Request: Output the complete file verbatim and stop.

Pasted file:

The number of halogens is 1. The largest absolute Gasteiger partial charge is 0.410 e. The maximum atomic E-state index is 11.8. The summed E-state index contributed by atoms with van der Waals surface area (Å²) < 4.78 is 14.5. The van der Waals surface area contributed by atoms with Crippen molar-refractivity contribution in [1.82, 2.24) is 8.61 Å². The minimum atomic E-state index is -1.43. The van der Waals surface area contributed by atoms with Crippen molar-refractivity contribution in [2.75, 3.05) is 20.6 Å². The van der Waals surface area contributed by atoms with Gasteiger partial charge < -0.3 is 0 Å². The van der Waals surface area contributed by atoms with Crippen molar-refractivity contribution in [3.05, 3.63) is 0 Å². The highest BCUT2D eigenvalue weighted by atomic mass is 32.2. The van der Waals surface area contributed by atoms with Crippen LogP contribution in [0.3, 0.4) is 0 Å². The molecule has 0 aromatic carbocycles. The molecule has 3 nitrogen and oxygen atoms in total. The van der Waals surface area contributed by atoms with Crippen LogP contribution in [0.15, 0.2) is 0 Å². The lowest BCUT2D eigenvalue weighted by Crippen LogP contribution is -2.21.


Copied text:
The number of halogens is 1. The largest absolute Gasteiger partial charge is 0.410 e. The maximum atomic E-state index is 11.8. The summed E-state index contributed by atoms with van der Waals surface area (Å²) < 4.78 is 14.5. The van der Waals surface area contributed by atoms with Crippen molar-refractivity contribution in [1.82, 2.24) is 8.61 Å². The minimum atomic E-state index is -1.43. The van der Waals surface area contributed by atoms with Crippen molar-refractivity contribution in [2.75, 3.05) is 20.6 Å². The van der Waals surface area contributed by atoms with Gasteiger partial charge < -0.3 is 0 Å². The van der Waals surface area contributed by atoms with Crippen molar-refractivity contribution in [3.05, 3.63) is 0 Å². The highest BCUT2D eigenvalue weighted by atomic mass is 32.2. The van der Waals surface area contributed by atoms with Crippen LogP contribution in [0.3, 0.4) is 0 Å². The molecule has 0 aromatic carbocycles. The molecule has 3 nitrogen and oxygen atoms in total. The van der Waals surface area contributed by atoms with Crippen LogP contribution in [0.15, 0.2) is 0 Å². The lowest BCUT2D eigenvalue weighted by Crippen LogP contribution is -2.21.